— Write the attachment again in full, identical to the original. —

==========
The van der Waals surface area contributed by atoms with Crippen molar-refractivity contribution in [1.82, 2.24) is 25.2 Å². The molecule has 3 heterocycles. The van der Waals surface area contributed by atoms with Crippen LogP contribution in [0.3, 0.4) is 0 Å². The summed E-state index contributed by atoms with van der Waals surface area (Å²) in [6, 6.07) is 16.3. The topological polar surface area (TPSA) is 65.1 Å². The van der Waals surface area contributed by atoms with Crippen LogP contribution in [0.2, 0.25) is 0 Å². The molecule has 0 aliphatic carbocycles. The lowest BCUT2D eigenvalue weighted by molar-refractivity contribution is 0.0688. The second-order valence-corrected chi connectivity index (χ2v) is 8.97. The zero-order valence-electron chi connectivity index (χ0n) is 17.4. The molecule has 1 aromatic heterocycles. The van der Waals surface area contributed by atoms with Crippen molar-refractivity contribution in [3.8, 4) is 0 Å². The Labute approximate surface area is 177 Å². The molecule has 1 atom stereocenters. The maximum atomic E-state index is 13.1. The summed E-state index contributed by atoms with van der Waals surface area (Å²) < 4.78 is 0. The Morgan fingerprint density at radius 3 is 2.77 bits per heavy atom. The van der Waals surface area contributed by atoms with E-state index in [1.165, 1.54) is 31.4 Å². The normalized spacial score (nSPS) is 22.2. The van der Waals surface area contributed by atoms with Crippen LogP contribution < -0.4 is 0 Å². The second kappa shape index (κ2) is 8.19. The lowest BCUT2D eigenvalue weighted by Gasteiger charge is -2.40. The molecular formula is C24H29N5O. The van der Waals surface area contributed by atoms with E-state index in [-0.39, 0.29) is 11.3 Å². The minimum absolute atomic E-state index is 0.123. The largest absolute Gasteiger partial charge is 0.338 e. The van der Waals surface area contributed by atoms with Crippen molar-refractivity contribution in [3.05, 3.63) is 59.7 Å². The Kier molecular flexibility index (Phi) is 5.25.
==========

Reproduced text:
The van der Waals surface area contributed by atoms with Crippen molar-refractivity contribution in [1.82, 2.24) is 25.2 Å². The molecule has 3 heterocycles. The van der Waals surface area contributed by atoms with Crippen LogP contribution in [0.3, 0.4) is 0 Å². The summed E-state index contributed by atoms with van der Waals surface area (Å²) in [6, 6.07) is 16.3. The topological polar surface area (TPSA) is 65.1 Å². The van der Waals surface area contributed by atoms with Crippen LogP contribution in [0.2, 0.25) is 0 Å². The molecule has 0 aliphatic carbocycles. The lowest BCUT2D eigenvalue weighted by molar-refractivity contribution is 0.0688. The second-order valence-corrected chi connectivity index (χ2v) is 8.97. The zero-order valence-electron chi connectivity index (χ0n) is 17.4. The molecule has 1 aromatic heterocycles. The van der Waals surface area contributed by atoms with Crippen molar-refractivity contribution in [3.8, 4) is 0 Å². The Labute approximate surface area is 177 Å². The molecule has 1 atom stereocenters. The maximum atomic E-state index is 13.1. The summed E-state index contributed by atoms with van der Waals surface area (Å²) < 4.78 is 0. The Morgan fingerprint density at radius 3 is 2.77 bits per heavy atom. The van der Waals surface area contributed by atoms with E-state index in [1.165, 1.54) is 31.4 Å². The normalized spacial score (nSPS) is 22.2. The van der Waals surface area contributed by atoms with Crippen LogP contribution < -0.4 is 0 Å². The second kappa shape index (κ2) is 8.19. The lowest BCUT2D eigenvalue weighted by Gasteiger charge is -2.40. The molecular formula is C24H29N5O. The van der Waals surface area contributed by atoms with E-state index in [-0.39, 0.29) is 11.3 Å². The minimum absolute atomic E-state index is 0.123. The largest absolute Gasteiger partial charge is 0.338 e. The van der Waals surface area contributed by atoms with Crippen molar-refractivity contribution in [3.05, 3.63) is 59.7 Å². The Kier molecular flexibility index (Phi) is 5.25.